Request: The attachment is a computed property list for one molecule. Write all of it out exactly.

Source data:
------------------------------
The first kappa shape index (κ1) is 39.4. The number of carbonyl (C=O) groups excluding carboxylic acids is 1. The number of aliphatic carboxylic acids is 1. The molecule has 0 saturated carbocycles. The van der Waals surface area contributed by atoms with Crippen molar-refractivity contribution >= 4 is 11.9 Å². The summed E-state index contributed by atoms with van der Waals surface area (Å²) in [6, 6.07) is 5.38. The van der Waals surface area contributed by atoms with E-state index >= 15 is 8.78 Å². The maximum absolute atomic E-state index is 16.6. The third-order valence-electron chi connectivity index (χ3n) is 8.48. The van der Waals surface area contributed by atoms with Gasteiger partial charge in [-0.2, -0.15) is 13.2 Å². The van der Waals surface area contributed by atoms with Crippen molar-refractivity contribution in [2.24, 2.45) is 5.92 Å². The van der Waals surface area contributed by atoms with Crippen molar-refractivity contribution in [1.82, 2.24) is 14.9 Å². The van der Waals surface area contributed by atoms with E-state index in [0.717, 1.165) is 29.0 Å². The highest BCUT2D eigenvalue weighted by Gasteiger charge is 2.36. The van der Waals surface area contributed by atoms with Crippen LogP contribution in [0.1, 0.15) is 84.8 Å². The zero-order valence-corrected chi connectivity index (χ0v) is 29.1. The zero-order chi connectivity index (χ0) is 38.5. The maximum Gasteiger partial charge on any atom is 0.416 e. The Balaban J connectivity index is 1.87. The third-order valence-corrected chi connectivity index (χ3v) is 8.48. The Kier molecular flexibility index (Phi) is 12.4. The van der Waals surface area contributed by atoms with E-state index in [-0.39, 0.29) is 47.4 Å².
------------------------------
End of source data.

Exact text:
The first kappa shape index (κ1) is 39.4. The number of carbonyl (C=O) groups excluding carboxylic acids is 1. The number of aliphatic carboxylic acids is 1. The molecule has 0 saturated carbocycles. The van der Waals surface area contributed by atoms with Crippen molar-refractivity contribution >= 4 is 11.9 Å². The summed E-state index contributed by atoms with van der Waals surface area (Å²) in [6, 6.07) is 5.38. The van der Waals surface area contributed by atoms with E-state index >= 15 is 8.78 Å². The maximum absolute atomic E-state index is 16.6. The third-order valence-electron chi connectivity index (χ3n) is 8.48. The van der Waals surface area contributed by atoms with Gasteiger partial charge in [-0.2, -0.15) is 13.2 Å². The van der Waals surface area contributed by atoms with Crippen molar-refractivity contribution in [2.24, 2.45) is 5.92 Å². The van der Waals surface area contributed by atoms with Crippen molar-refractivity contribution in [1.82, 2.24) is 14.9 Å². The van der Waals surface area contributed by atoms with E-state index in [0.717, 1.165) is 29.0 Å². The highest BCUT2D eigenvalue weighted by Gasteiger charge is 2.36. The van der Waals surface area contributed by atoms with Crippen LogP contribution in [0.1, 0.15) is 84.8 Å². The zero-order valence-corrected chi connectivity index (χ0v) is 29.1. The zero-order chi connectivity index (χ0) is 38.5. The maximum Gasteiger partial charge on any atom is 0.416 e. The Balaban J connectivity index is 1.87. The third-order valence-corrected chi connectivity index (χ3v) is 8.48. The Kier molecular flexibility index (Phi) is 12.4. The van der Waals surface area contributed by atoms with E-state index in [-0.39, 0.29) is 47.4 Å².